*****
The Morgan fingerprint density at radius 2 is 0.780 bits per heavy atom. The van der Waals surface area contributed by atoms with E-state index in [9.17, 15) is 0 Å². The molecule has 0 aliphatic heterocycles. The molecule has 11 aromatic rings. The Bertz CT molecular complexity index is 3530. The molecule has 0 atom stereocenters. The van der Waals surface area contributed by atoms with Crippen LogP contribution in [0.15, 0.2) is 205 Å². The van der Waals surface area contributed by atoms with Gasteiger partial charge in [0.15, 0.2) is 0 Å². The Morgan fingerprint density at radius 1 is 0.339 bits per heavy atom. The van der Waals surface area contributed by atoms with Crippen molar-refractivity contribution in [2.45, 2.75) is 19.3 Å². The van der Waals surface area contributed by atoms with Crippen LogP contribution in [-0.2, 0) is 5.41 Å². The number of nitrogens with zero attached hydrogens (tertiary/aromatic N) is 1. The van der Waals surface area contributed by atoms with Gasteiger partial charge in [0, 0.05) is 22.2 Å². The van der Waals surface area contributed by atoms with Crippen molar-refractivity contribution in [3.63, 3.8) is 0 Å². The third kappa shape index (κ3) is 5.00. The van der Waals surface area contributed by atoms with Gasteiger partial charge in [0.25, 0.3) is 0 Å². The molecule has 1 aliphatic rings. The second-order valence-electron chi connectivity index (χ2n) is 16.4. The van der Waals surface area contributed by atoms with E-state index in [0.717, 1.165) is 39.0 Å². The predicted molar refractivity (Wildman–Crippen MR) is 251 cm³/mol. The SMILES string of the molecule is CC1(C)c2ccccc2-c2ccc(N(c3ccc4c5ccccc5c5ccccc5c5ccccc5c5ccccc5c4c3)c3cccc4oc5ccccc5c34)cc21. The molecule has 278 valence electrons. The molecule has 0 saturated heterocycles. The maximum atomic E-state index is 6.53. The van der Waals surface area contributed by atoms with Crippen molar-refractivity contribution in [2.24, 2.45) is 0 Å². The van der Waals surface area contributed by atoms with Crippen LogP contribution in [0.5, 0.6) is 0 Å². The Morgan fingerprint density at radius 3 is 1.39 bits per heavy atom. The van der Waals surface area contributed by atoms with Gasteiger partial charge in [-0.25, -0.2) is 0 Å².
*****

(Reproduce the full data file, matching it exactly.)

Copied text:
The Morgan fingerprint density at radius 2 is 0.780 bits per heavy atom. The van der Waals surface area contributed by atoms with E-state index in [9.17, 15) is 0 Å². The molecule has 0 aliphatic heterocycles. The molecule has 11 aromatic rings. The Bertz CT molecular complexity index is 3530. The molecule has 0 atom stereocenters. The van der Waals surface area contributed by atoms with Crippen LogP contribution in [0.15, 0.2) is 205 Å². The van der Waals surface area contributed by atoms with Gasteiger partial charge in [0.15, 0.2) is 0 Å². The Morgan fingerprint density at radius 1 is 0.339 bits per heavy atom. The van der Waals surface area contributed by atoms with Crippen molar-refractivity contribution in [2.45, 2.75) is 19.3 Å². The van der Waals surface area contributed by atoms with Crippen LogP contribution in [-0.2, 0) is 5.41 Å². The number of nitrogens with zero attached hydrogens (tertiary/aromatic N) is 1. The van der Waals surface area contributed by atoms with Gasteiger partial charge in [0, 0.05) is 22.2 Å². The van der Waals surface area contributed by atoms with Crippen molar-refractivity contribution in [3.63, 3.8) is 0 Å². The third kappa shape index (κ3) is 5.00. The van der Waals surface area contributed by atoms with Gasteiger partial charge in [0.25, 0.3) is 0 Å². The molecule has 1 aliphatic rings. The second-order valence-electron chi connectivity index (χ2n) is 16.4. The van der Waals surface area contributed by atoms with E-state index in [0.717, 1.165) is 39.0 Å². The predicted molar refractivity (Wildman–Crippen MR) is 251 cm³/mol. The SMILES string of the molecule is CC1(C)c2ccccc2-c2ccc(N(c3ccc4c5ccccc5c5ccccc5c5ccccc5c5ccccc5c4c3)c3cccc4oc5ccccc5c34)cc21. The molecule has 278 valence electrons. The molecule has 0 saturated heterocycles. The maximum atomic E-state index is 6.53. The van der Waals surface area contributed by atoms with Crippen molar-refractivity contribution in [2.24, 2.45) is 0 Å². The van der Waals surface area contributed by atoms with Crippen LogP contribution in [0.5, 0.6) is 0 Å². The Morgan fingerprint density at radius 3 is 1.39 bits per heavy atom. The van der Waals surface area contributed by atoms with Gasteiger partial charge in [-0.25, -0.2) is 0 Å².